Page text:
Santa Cruz Bicycles was the brainchild of two skateboard pioneers, Rob Roskopp and Rich Novak. The company was born in Santa Cruz, California in 1993, and specialised in full suspension mountain bikes.
Some of Santa Cruz’ best-known bikes are the Nomad, the V-10 and Bronson, and the company is soon to branch out into components such as handlebars.
Kiran Mackinnon is Product Developer at Santa Cruz, and he met with BikeRadar to discuss the company’s bike development process, its plans for making carbon more available to the masses, and what makes this area of California so attractive to the MTB industry.
BikeRadar: How did you come to work at Santa Cruz Bicycles?
Kiran Mackinnon: I met Joe Graney (Engineering and Quality Director of Santa Cruz Bikes) when I was in high school. My Dad had done some landscaping work for him, and mentioned I liked bikes.
Joe offered me a job cleaning up the engineering shop after school a few days a week, and that evolved into a full-time engineering tech job.
These days I am working for the marketing department, getting product to athletes, as well as doing bike builds for media-related projects.
Santa Cruz seems to be a bit of a hub for the bike industry – what is it about the place that attracts people?
It’s a really nice place to live. There’s good all-mountain riding, really good trail conditions all year round, a beautiful coastline and the weather is always comfortable.
I honestly think because the traction is so good here all the time, it makes it hard for people who don’t get out much to be well-rounded riders.
Santa Cruz Bicycles now seems to have carbon dialled…
Generally as a company we strive to make the best stuff, regardless of expense. We want the coolest cutting-edge stuff with the highest quality, as soon as possible.
From the start we were very uncompromising with our carbon frame development, and I think the strength and reliability of our frames is a big part of why we have such a loyal following.
Mackinnon has lived in Santa Cruz his whole life, and thinks the area’s great trails and year-round good weather are key to its status as a hub for mountain bike industry
What is the process for bike development at Santa Cruz?
We start making mules as soon as we have a rough idea of what we want. Our mules are all welded in house, so it’s pretty easy to make changes if we feel that something isn’t quite right..
For big projects like the new Nomad, we had a few frames welded up at the same time so we could do back-to-back testing on various linkage configurations.
Once we have a mule that rides well, we have our design engineers do stress analysis on the frame, then tweak the shapes to make it look good.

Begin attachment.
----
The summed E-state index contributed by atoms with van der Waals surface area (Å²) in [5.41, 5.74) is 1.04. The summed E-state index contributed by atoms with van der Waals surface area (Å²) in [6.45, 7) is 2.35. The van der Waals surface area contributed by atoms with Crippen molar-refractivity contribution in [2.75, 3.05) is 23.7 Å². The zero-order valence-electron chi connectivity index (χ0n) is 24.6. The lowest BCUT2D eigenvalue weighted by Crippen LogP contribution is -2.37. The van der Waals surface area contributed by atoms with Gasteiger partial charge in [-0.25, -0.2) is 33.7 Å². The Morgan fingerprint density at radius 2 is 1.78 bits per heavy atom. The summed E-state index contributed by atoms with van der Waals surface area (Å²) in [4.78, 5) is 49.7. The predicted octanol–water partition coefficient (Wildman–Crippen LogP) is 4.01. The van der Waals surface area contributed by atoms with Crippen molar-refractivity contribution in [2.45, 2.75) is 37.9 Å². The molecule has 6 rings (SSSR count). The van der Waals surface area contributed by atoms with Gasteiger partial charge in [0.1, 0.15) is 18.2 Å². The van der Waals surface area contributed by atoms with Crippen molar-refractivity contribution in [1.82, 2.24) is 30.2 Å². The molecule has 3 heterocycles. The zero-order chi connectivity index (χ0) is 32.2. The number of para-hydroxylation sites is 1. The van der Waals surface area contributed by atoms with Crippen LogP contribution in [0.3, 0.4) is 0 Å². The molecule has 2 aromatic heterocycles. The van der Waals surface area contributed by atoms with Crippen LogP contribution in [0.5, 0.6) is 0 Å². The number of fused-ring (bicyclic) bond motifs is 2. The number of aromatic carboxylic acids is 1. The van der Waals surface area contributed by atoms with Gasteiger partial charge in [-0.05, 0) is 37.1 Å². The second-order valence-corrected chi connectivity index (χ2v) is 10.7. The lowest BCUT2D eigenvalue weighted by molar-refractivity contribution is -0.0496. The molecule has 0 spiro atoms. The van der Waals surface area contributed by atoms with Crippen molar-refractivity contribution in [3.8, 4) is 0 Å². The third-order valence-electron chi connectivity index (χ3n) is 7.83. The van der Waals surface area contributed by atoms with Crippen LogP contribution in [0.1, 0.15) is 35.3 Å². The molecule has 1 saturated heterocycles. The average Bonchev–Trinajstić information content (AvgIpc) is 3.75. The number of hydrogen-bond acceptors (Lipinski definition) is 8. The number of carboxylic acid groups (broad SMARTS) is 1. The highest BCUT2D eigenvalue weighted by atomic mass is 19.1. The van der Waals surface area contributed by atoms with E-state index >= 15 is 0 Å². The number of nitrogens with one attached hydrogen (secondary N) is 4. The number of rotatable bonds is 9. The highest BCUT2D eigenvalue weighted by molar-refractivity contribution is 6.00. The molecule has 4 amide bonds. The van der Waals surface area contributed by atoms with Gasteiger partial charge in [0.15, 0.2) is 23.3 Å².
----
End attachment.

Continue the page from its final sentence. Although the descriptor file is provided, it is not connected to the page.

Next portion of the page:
We’ll then get samples of that frame sent from overseas for further strength, stiffness and ride confirmation testing. Our graphic designers will design some cool graphics for it, and then its pretty much good to go.
Inside santa cruz bikes’ hq: inside santa cruz bikes’ hq
Inside Santa Cruz Bikes’ HQ
You are already producing high-end carbon frames, and the newer ‘budget’ carbon frames – what is the future for carbon?
We continue to push the envelope of performance, which requires more expensive materials, and takes more time and money to develop and make.
But we also want more riders to be able to experience how well carbon bikes ride, so we have offered complete bike packages that utilise our low-cost carbon frames to make owning a carbon Santa Cruz possible for a greater number of people.
Santa Cruz has a good relationship with ENVE composites – will this be affected by the development of Santa Cruz branded parts, such as handlebars?
I don’t think there are any hard feelings. We are an expanding company, and I think people understand that this is the next step for us.
The Nomad has longer and slacker geometry than Santa Cruz have offered previously – will this influence other models in future?
Definitely, especially with top tube length and bike fitment. Not all bikes should have a crazy slack head tube, but the Nomad was a huge step forward for us because it really was uncompromising.
Because of how close in travel the Bronson and the Nomad were, we felt that we could really go all out and utilise geometry that may not work for some people, but really fit the intended use of the bike.
Given the positive feedback we have gotten for the Nomad, I think this new style of fitment and geometry is here to stay.